Monday, November 30, 2009

Taizé and Talks at Boston College

In college the woman who was to become my mother-in-law introduced me and some of my classmates to the chants and meditative silence of Taizé prayer, from the ecumenical Taizé community in France.

The parish we belong to holds a Taizé prayer service every Monday evening during Advent. I had the privilege of being able to take time out of my day to attend and let music and silence wash away all the things that tend to wrinkle my brow.

Even before the service, though, the day was already a gifted one. I attended a presentation at Boston College during which talks were given by the chancellor of the college, Fr. Donald Monan; by Fr. Jon Sobrino, writer and theologian; and by Professor Noam Chomsky. My mind is still processing these rich experiences, but I'll set down the words from Jon Sobrino that are still echoing in my memory:

On the suffering poor in Latin America and Africa: "Who defends these people? Who risks anything important to take them down from the cross?...In them, Jesus and his God passed through this world carrying his cross."

On the Salvadoran people: "Salvadorans don't use the phrase 'quality of life.' " And, "Salvadorans don't take life for granted."

On freedom and equality: "Very few people in this world are free to make their own decisions."

I never thought of the world that way. I've always known that very few people in the world are living comfortably, that most of the world is in a state of unending suffering. But it didn't occur to me in the way he phrased it, that this chronic suffering and slow death by poverty are intimately connected with the most basic personal freedoms. He's right. Most of the people in the world don't have much of a choice about anything.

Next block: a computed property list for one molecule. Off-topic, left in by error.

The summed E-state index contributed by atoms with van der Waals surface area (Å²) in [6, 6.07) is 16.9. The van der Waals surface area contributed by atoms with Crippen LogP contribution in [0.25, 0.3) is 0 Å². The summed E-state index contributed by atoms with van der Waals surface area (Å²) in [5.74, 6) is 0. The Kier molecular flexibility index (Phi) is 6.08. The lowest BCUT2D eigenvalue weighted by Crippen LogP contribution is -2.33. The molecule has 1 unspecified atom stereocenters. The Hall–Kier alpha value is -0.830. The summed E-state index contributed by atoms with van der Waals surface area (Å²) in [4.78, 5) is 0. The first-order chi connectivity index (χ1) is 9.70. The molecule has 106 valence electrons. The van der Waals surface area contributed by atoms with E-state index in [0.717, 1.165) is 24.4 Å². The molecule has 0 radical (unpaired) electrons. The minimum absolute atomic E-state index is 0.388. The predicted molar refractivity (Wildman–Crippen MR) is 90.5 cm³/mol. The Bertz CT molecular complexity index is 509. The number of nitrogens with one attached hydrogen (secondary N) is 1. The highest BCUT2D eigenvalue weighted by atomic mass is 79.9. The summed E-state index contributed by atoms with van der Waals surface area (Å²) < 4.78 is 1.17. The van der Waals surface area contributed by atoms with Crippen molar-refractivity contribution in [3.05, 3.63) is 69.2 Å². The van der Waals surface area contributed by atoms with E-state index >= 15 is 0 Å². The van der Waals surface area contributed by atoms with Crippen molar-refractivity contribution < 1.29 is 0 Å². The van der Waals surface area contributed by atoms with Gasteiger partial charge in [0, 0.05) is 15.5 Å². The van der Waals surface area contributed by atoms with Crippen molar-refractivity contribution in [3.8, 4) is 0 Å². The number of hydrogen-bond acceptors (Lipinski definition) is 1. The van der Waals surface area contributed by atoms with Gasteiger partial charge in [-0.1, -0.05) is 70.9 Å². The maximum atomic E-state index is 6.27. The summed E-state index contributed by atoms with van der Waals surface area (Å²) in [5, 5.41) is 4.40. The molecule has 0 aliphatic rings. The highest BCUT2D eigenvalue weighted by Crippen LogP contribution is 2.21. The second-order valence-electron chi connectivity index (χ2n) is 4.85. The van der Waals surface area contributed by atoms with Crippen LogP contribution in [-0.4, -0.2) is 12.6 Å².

These are perfect words and thoughts to reflect on during Advent. There is a quiet and darkness in Advent that restores the true meaning of the light of Christmas. Advent puts us out in the fields, in the darkness, under the night sky with the shepherds, the untouchables of society, and makes us look up and see glory. The darkness out there can help us realize why it's so vital to renew the light in the human heart.

Christ has left. For many, he was never really here, or his having been here doesn't matter. Those who do find meaning in his life are left with the reality of his physical departure and what remains. We are, in fact, those remains. The fact that there are dark truths in the world is no more God's fault or Christ's fault than it is the fault of the crucified peoples Sobrino talked about tonight. Advent reminds us to shine a light wherever these dark truths would take hold, both outward and inward.

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